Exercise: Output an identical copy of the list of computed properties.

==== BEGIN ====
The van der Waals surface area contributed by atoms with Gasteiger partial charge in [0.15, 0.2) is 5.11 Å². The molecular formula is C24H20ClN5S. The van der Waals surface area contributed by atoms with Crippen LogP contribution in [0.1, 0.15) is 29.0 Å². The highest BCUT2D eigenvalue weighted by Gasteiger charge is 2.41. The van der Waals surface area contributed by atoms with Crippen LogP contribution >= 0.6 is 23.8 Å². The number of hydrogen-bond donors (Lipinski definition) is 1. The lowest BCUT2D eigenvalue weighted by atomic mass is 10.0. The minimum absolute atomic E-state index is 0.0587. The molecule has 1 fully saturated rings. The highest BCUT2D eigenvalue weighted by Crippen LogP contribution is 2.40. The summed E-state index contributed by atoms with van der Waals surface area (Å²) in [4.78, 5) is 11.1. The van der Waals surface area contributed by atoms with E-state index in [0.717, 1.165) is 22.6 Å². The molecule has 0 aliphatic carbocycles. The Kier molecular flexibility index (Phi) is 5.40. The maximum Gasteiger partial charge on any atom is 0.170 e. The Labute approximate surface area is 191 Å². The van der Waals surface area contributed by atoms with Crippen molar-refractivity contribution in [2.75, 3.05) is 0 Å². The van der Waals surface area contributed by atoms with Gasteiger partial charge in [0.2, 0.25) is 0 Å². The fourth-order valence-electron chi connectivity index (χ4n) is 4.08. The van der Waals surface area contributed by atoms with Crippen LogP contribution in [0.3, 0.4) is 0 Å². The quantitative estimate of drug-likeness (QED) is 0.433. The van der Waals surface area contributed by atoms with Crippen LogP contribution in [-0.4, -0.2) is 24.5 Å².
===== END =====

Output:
The van der Waals surface area contributed by atoms with Gasteiger partial charge in [0.15, 0.2) is 5.11 Å². The molecular formula is C24H20ClN5S. The van der Waals surface area contributed by atoms with Crippen LogP contribution in [0.1, 0.15) is 29.0 Å². The highest BCUT2D eigenvalue weighted by Gasteiger charge is 2.41. The van der Waals surface area contributed by atoms with Crippen LogP contribution >= 0.6 is 23.8 Å². The number of hydrogen-bond donors (Lipinski definition) is 1. The lowest BCUT2D eigenvalue weighted by atomic mass is 10.0. The minimum absolute atomic E-state index is 0.0587. The molecule has 1 fully saturated rings. The highest BCUT2D eigenvalue weighted by Crippen LogP contribution is 2.40. The summed E-state index contributed by atoms with van der Waals surface area (Å²) in [4.78, 5) is 11.1. The van der Waals surface area contributed by atoms with E-state index in [0.717, 1.165) is 22.6 Å². The molecule has 0 aliphatic carbocycles. The Kier molecular flexibility index (Phi) is 5.40. The maximum Gasteiger partial charge on any atom is 0.170 e. The Labute approximate surface area is 191 Å². The van der Waals surface area contributed by atoms with Crippen molar-refractivity contribution in [2.75, 3.05) is 0 Å². The van der Waals surface area contributed by atoms with Gasteiger partial charge in [0.2, 0.25) is 0 Å². The fourth-order valence-electron chi connectivity index (χ4n) is 4.08. The van der Waals surface area contributed by atoms with Crippen LogP contribution in [0.3, 0.4) is 0 Å². The quantitative estimate of drug-likeness (QED) is 0.433. The van der Waals surface area contributed by atoms with Crippen LogP contribution in [-0.4, -0.2) is 24.5 Å².